The downward spiral of the economy has been attributed mainly to mismanagement and corruption by the government and the eviction of more than 4,000 white farmers in the controversial land confiscations of 2000. The Zimbabwean government and its supporters attest that it was Western policies to avenge the expulsion of their kin that sabotaged the economy.
By 2005, the purchasing power of the average Zimbabwean had dropped to the same levels in real terms as 1953. In 2005, the government, led by central bank governor Gideon Gono, started making overtures that white farmers could come back. There were 400 to 500 still left in the country, but much of the land that had been confiscated was no longer productive. By 2016 there were about 300 farms owned by white farmers left out of the original 4,500. The farms left were either too remote or their owners had paid for protection or collaborated with the regime.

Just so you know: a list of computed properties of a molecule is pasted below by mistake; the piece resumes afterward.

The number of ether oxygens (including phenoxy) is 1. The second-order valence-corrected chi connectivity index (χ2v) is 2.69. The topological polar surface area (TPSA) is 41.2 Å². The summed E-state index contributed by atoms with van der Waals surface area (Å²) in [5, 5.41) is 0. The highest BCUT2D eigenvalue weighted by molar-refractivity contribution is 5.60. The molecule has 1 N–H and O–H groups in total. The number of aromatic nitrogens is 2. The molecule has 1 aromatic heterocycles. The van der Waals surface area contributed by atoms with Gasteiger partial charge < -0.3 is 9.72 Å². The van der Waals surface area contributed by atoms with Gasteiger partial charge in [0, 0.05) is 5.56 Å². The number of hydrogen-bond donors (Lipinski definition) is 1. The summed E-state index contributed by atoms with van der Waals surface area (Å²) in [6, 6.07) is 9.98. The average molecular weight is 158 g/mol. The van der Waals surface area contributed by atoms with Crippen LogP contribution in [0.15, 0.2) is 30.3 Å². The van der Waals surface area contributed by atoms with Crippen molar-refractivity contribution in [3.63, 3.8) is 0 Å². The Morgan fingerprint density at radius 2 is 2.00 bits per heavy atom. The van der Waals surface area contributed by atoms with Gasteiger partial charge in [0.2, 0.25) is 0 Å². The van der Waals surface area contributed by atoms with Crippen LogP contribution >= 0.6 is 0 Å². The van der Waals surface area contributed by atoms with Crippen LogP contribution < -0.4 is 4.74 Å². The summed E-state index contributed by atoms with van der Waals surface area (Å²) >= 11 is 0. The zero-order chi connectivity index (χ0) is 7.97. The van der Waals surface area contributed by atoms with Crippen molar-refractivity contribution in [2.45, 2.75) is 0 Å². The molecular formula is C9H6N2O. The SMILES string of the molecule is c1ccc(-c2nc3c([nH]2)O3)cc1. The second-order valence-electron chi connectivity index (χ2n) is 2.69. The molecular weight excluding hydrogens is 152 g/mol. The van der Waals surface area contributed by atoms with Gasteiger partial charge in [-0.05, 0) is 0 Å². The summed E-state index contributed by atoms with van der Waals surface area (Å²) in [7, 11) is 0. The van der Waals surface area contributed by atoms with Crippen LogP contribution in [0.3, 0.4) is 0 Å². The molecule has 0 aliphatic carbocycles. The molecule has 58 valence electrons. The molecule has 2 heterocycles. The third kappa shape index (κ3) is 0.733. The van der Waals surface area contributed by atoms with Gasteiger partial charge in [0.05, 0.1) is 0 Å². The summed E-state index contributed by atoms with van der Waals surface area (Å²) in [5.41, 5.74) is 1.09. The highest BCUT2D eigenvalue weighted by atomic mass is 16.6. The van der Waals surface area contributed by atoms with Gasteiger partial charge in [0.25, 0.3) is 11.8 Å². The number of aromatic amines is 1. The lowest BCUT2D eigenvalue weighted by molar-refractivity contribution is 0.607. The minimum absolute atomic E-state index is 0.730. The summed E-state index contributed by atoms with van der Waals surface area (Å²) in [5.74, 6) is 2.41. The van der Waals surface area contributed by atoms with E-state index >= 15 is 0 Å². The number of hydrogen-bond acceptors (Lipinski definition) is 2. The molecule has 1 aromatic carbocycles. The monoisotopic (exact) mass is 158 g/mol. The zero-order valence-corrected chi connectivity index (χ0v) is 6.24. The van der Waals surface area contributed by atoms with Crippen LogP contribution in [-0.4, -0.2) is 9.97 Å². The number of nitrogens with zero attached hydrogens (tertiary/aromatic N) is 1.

In January 2007, the government issued long term leases to some white farmers. At the same time, however, the government also continued to demand that all remaining white farmers, who were given eviction notices earlier, vacate the land or risk being arrested. Mugabe pointed to foreign governments and alleged “sabotage” as the cause of the fall of the Zimbabwean economy, as well as the country’s 80% formal unemployment rate.
Inflation rose from an annual rate of 32% in 1998, to an official estimated high of 11,200,000% in August 2008 according to the country’s Central Statistical Office. This represented a state of hyperinflation, and the central bank introduced a new 100 trillion dollar note.